The State of Unitarian Universalism

My favorite UU blogger is Rev. Victoria Weinstein, aka PeaceBang. Yesterday she posted a long essay that started on the recent UUA Presidential election and quickly moved into the state of Unitarian Universalism. While it’s not all gloom and doom, she raises enough issues – and enough issues that hit home with me as a local lay leader – to make me wonder about the future of our religion / denomination / movement.

In particular, I have to wonder if any religion or religious subset can survive (much less thrive) without a common spiritual center. Yes, we all believe in free thought and inquiry and in building a world that’s more compassionate and just. But so do most Mainline Protestants and Buddhists and Humanists and the ever-growing “spiritual but not religious” crowd.

Further, what in all our common beliefs and activities helps a person get through the week? What helps a person get through a serious illness, or the death of a loved one, or her own impending death? For the seeker who walks through our door who knows he needs something but doesn’t really know what, what do we offer? A cup of coffee and a political speech?

After reading PeaceBang’s essay, a question occurred to me that I hadn’t thought of in the 6+ years I’ve been a UU: if it wasn’t for CUUPS and my Pagan practice, would I still be a UU? Would there be enough religious substance, enough depth, enough spirituality to feed my soul once the “I’m so happy to be here” phase wore off?

Unitarian Universalism has been very good to me. It’s given me a spiritual home, a safe place to practice my religion in a group setting (the whole reason I went looking for a CUUPS group in the first place), some great friends and some wonderful opportunities to learn and grow, to lead and serve. But does it have a future beyond the current generation?

Are UUs capable of creating a common spiritual center? Could we ever stop protecting our individualism long enough to agree on anything? I don’t know.

I do know this. If Unitarian Universalism is to develop a spiritual center, it won’t come from committees or focus groups whose primary goal is to include everyone and satisfy no one. It will come from individuals and small groups who have developed vibrant spiritual practices and who share them, articulate them, and promote them.

The prophet Ezekiel told the story of dry bones living again. It was a metaphor that said the exiled Hebrews would return to their promised land after captivity in Babylon and be an independent nation once again. A people who thought they were dead would indeed live again.

The bones of Unitarian Universalism are awfully dry. Is there an Ezekiel in the house?

About John Beckett

I grew up in Tennessee with the woods right outside my back door. Wandering through them gave me a sense of connection to Nature and to a certain Forest God. I’m a Druid graduate of the Order of Bards, Ovates and Druids, the Coordinating Officer of the Denton Covenant of Unitarian Universalist Pagans and a former Vice President of CUUPS Continental. I’ve been writing, speaking, teaching, and leading public rituals for the past eleven years. I live in the Dallas – Fort Worth area and I earn my keep as an engineer.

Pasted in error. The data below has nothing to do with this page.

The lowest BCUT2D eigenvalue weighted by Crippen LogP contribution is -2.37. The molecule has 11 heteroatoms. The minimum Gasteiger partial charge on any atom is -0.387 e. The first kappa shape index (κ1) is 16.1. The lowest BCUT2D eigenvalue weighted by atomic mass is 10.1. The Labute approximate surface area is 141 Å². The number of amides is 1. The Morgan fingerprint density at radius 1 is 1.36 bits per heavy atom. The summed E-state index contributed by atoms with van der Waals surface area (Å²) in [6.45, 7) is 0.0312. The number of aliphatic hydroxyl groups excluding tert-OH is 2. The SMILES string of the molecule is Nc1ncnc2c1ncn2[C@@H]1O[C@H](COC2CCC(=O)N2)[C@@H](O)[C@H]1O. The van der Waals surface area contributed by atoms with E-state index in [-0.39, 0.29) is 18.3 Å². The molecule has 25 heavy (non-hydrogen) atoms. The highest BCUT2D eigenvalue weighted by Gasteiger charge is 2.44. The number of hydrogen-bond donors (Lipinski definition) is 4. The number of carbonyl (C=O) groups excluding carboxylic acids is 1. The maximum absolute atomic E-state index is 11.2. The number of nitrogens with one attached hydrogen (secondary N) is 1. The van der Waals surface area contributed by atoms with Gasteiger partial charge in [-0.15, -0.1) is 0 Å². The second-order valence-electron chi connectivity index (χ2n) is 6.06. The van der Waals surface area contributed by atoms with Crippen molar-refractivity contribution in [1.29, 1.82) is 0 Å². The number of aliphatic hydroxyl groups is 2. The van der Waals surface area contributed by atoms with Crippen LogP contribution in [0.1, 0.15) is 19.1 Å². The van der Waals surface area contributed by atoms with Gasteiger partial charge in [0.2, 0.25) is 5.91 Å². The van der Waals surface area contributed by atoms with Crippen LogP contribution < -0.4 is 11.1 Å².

• http://www.blogger.com/profile/06917275516051074093 Batbogey

    I read her post with interest, too.

    Last summer, a group of UU lay leaders went on a conference cruise to Mexico. There was a time slot devoted to open questions for our district executive. A former southwest UU lay leader (now in Washinton) begged for there to be more religious training for lay leaders. The woman said once we get past UUism 101, there's really nothing else, unless you want to go to seminary.

    I agree whole-heartedly. The lack of a deeper understanding of our UU traditions and religion has created difficulty for lay leaders who lead worship especially. When you don't have a deeper grounding in the faith, how do you create worship that communicates the depth of our tradition to seekers?

    It's both a riddle and a crisis.

    At least the Southwest UU Conference is evolving into a clearinghouse for lay leadership training. That's a start.

  • http://www.blogger.com/profile/00875369837359076688 JohnFranc

    You raise a good point about the lack of lay religious and theological education – it's definitely needed, and I'd sign up for it in a minute if it was offered.

    But you ask "how do you create worship that communicates the depth of our tradition to seekers?" I'm wondering just how much depth there really is in Unitarian Universalism, at least as it's practiced today.

    Voltaire said "if God did not exist, it would be necessary to invent him." If Unitarian Universalism did not exist in 2009, would anyone invent it?


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